Photo: Eija Vallinheimo
Global warming will bring about changes in the Finnish climate as well. The ACCLIM project of the Finnish Meteorological Institute and the University of Helsinki assessed how climate change will be reflected in the Finnish climate. This research project provided new information on climate extremes and estimated the pace of climate change.
The findings of the ACCLIM project predict that, owing to the advancing greenhouse effect, the warming in Finland will emerge relatively clearly from the background of natural climate variability within the next few decades.
Winters 3-9° C warmer
According to the results, it is highly likely that the mean temperature of the next full decade (2011-2020) in Finland will be higher than that of the baseline period 1971-2000. The probability of this is greater than 95 per cent. By the end of the century, Finland's mean annual temperature is predicted to rise by 2-6° C. During the last decades of the century, winters will be 3-9° C and summers 1-5° C warmer. Assuming that the actual warming falls close to the midpoint of these projections, by the end of the century the climate in central Lapland will be similar to that in present-day southern Finland.
Even in the short term, winter temperatures are likely to rise more than summer temperatures, although natural temperature variations are also especially marked in winter. Climate change means that cold winters will become increasingly rare. As mean temperatures rise, the number of frost days will decrease and the thermal growing season will become longer. Temperature variations will even out in winter, which means that the warming effect will be greater in the lowest temperatures than in the mean temperature. It seems that thermal winter (when average daily mean temperature remains below 0° C) would disappear completely in southern and southwestern coastal areas by the end of this century. According to model simulations, thermal winter would also shorten by one to two months in Lapland. Winters will become cloudier and less snowy.
Very cold temperatures rarer
Warming has so far been fairly slight when seen against the wide year-to-year variation of temperatures in Finland. However, even a small temperature rise affects the occurrence of record-high temperatures. For instance in 2008, the winter in southernmost Finland was milder than ever before in recorded history. If the observed rise in mean temperatures is ignored, equally mild winters could be expected to recur only once in 200 years. But if the climate change already evident is taken into account, the warmth of winter 2008 is no longer so exceptional: equally high temperatures would recur once every 35 years. With global warming, the probability of high extreme temperatures keeps rising while extreme cold temperatures become rarer.
The impact of the advancing greenhouse effect on precipitation will become more slowly discernible from the background of natural climate variability than changes in temperature. Both temperature and precipitation are projected to increase more in winter than in summer. According to the model results, days with precipitation (TAI: wet days) in winter will become more frequent, precipitation will increase in volume, and the longest periods of consecutive dry days will become shorter. Heavy precipitation will also become more common in summer.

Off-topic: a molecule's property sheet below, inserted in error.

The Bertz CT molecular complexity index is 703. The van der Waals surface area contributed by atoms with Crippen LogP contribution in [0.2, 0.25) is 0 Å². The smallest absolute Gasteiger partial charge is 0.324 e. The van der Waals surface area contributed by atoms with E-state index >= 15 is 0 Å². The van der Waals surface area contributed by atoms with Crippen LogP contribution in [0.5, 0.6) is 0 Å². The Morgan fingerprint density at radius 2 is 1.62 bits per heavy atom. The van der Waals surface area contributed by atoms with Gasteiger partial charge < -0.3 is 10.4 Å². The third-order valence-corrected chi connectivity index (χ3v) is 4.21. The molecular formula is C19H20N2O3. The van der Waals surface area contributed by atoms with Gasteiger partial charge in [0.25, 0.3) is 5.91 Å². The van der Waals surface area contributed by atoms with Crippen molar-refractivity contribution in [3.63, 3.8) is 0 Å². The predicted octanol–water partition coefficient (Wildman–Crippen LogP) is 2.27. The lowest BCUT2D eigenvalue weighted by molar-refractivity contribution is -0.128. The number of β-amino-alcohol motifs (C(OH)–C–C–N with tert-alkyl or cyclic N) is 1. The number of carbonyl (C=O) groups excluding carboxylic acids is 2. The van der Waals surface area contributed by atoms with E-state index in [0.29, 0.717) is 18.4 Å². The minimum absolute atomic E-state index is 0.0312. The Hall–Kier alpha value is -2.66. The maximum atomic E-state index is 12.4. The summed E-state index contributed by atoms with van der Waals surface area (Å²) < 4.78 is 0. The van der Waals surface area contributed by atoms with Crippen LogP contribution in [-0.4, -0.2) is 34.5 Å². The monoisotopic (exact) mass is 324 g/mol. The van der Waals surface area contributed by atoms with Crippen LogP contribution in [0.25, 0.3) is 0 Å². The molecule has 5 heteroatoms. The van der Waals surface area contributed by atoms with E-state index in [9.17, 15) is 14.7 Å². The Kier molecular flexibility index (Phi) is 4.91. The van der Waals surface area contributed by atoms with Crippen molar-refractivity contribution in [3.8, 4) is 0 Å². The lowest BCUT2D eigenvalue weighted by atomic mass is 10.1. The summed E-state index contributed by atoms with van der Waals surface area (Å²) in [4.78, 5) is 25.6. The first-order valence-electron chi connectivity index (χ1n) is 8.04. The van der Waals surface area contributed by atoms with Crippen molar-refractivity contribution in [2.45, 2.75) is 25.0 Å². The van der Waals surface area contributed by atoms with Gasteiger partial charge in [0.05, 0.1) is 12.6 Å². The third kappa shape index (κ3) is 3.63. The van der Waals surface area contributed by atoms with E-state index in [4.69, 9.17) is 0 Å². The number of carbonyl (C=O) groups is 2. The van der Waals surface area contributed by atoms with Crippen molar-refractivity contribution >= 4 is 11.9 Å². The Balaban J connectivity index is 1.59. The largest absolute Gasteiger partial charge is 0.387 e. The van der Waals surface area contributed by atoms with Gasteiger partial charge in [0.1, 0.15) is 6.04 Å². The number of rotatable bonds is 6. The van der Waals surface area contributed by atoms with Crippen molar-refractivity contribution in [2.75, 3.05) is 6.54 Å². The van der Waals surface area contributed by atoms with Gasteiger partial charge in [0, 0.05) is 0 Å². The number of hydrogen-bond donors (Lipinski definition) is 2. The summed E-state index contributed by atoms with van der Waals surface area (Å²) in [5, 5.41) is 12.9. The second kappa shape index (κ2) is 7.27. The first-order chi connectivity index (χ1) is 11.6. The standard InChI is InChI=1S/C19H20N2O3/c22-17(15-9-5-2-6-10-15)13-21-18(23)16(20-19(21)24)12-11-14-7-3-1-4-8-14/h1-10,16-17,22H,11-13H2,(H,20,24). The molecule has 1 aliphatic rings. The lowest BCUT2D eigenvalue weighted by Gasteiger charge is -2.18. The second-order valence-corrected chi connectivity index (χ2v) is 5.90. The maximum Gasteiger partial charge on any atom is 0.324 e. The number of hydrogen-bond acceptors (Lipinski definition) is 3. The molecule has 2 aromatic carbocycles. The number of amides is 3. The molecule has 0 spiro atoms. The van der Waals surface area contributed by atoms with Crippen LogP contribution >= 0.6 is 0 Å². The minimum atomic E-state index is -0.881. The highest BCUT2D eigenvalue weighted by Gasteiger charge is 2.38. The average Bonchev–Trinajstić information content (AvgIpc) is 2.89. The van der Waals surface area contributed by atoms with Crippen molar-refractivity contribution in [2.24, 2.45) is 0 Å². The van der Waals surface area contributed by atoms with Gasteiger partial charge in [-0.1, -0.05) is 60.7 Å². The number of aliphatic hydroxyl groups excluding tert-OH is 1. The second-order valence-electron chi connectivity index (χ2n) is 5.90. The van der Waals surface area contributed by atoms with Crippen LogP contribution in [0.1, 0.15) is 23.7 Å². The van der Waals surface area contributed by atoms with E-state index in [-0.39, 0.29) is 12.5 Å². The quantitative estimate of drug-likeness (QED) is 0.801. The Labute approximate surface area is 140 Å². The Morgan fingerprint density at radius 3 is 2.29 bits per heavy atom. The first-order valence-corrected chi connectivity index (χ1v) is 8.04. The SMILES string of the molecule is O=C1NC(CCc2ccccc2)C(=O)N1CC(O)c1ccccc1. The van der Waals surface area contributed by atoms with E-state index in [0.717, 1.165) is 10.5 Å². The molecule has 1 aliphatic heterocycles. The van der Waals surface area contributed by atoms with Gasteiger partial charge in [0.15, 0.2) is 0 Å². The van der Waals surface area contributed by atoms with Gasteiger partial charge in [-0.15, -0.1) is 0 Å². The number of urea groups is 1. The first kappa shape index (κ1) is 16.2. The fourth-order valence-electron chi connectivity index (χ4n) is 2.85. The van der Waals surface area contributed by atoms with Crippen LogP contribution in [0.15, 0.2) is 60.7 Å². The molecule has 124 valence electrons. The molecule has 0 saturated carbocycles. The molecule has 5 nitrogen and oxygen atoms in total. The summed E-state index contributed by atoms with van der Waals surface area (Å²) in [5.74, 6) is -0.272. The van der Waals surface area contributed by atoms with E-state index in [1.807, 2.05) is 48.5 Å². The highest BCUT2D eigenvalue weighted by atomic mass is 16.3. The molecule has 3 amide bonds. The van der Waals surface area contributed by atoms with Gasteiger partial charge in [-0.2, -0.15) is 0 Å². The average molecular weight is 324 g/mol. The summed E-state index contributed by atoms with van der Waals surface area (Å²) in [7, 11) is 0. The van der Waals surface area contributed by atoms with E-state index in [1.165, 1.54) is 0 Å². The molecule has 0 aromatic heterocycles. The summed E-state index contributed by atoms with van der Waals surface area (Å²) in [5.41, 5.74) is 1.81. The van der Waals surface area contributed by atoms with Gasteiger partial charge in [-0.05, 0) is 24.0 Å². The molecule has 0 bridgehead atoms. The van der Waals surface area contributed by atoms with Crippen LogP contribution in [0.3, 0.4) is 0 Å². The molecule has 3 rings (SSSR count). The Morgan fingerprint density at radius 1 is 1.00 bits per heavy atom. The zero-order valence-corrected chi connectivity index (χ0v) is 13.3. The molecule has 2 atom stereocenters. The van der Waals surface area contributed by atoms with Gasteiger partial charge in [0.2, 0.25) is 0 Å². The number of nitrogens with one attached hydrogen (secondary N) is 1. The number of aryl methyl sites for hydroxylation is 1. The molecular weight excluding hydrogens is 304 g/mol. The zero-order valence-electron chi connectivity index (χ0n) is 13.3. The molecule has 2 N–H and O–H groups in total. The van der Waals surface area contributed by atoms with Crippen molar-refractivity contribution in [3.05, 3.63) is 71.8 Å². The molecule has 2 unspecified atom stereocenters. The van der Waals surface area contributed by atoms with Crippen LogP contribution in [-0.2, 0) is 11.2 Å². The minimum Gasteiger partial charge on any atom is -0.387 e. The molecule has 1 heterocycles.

Preparation requires reliable information
The ACCLIM project provided information on the current and future climate for the Climate Change Adaptation Research Programme (ISTO). The project surveyed the needs of climate data users and offered expert guidance on the application of climate data in research concerning the impacts of climate change and adaptation to it. Changes in the climate have many different impacts on the environment, the economy and on human living conditions. It is therefore important for social and political decision-making about the future that information on the past, present and future climate is available and grounded in the latest research. Information is needed on average values as well as on variation and extreme events.
Minimisation of adverse effects resulting from climate change, and utilisation of the opportunities created simultaneously, require controlled adaptation to circumstances that have already undergone changes and will change even more in the future. In the long term, the greatest sources of errors in climate projections stem from uncertainties associated with climate models and with trends in greenhouse gas emissions. The goal is to express the estimates concerning climate change and its impacts as probability distributions; this is also the goal in the continuation project ACCLIM II (Climate Change Survey and Expert Service for Adaptation Assessment), where the Finnish Meteorological Institute and the University of Helsinki are joined by the Finnish Environment Institute.
Finnish Meteorological Institute, Senior Researcher Kirsti Jylhä, tel. +358 9 1929 4125, email@example.com
University of Helsinki, University Lecturer Jouni Räisänen, tel. +358 9 191 50872, firstname.lastname@example.org